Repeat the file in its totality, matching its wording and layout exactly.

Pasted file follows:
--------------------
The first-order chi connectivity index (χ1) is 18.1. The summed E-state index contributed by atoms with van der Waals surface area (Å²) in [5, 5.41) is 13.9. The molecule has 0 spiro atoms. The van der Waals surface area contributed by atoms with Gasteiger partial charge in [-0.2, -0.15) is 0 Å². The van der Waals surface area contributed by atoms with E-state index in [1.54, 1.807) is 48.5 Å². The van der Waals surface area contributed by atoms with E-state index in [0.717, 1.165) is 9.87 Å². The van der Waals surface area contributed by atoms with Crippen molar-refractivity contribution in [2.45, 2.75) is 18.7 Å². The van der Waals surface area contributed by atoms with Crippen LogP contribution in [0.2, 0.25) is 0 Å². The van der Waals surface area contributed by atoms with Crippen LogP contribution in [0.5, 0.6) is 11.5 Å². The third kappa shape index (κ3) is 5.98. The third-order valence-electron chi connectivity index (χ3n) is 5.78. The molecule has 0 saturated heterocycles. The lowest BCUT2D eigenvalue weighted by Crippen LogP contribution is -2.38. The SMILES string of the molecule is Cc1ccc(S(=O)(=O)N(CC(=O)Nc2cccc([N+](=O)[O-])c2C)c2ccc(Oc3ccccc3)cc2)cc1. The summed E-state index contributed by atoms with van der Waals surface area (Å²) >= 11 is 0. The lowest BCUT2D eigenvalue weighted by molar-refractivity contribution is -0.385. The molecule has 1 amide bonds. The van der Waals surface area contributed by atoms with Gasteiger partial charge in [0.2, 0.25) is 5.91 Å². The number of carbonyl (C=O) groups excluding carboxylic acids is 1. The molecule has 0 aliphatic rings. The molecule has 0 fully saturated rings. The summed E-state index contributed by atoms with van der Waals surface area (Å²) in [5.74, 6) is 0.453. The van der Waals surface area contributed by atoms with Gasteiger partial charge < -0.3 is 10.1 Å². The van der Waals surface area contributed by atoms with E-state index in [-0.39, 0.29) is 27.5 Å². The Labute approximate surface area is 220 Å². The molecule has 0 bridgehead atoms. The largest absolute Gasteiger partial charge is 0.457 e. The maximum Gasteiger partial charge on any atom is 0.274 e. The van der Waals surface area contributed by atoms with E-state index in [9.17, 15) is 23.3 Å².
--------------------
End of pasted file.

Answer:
The first-order chi connectivity index (χ1) is 18.1. The summed E-state index contributed by atoms with van der Waals surface area (Å²) in [5, 5.41) is 13.9. The molecule has 0 spiro atoms. The van der Waals surface area contributed by atoms with Gasteiger partial charge in [-0.2, -0.15) is 0 Å². The van der Waals surface area contributed by atoms with E-state index in [1.54, 1.807) is 48.5 Å². The van der Waals surface area contributed by atoms with E-state index in [0.717, 1.165) is 9.87 Å². The van der Waals surface area contributed by atoms with Crippen molar-refractivity contribution in [2.45, 2.75) is 18.7 Å². The van der Waals surface area contributed by atoms with Crippen LogP contribution in [0.2, 0.25) is 0 Å². The van der Waals surface area contributed by atoms with Crippen LogP contribution in [0.5, 0.6) is 11.5 Å². The third kappa shape index (κ3) is 5.98. The third-order valence-electron chi connectivity index (χ3n) is 5.78. The molecule has 0 saturated heterocycles. The lowest BCUT2D eigenvalue weighted by Crippen LogP contribution is -2.38. The SMILES string of the molecule is Cc1ccc(S(=O)(=O)N(CC(=O)Nc2cccc([N+](=O)[O-])c2C)c2ccc(Oc3ccccc3)cc2)cc1. The summed E-state index contributed by atoms with van der Waals surface area (Å²) >= 11 is 0. The lowest BCUT2D eigenvalue weighted by molar-refractivity contribution is -0.385. The molecule has 1 amide bonds. The van der Waals surface area contributed by atoms with Gasteiger partial charge in [0.2, 0.25) is 5.91 Å². The number of carbonyl (C=O) groups excluding carboxylic acids is 1. The molecule has 0 aliphatic rings. The molecule has 0 fully saturated rings. The summed E-state index contributed by atoms with van der Waals surface area (Å²) in [5.74, 6) is 0.453. The van der Waals surface area contributed by atoms with Gasteiger partial charge < -0.3 is 10.1 Å². The van der Waals surface area contributed by atoms with E-state index in [-0.39, 0.29) is 27.5 Å². The Labute approximate surface area is 220 Å². The molecule has 0 bridgehead atoms. The largest absolute Gasteiger partial charge is 0.457 e. The maximum Gasteiger partial charge on any atom is 0.274 e. The van der Waals surface area contributed by atoms with E-state index in [9.17, 15) is 23.3 Å².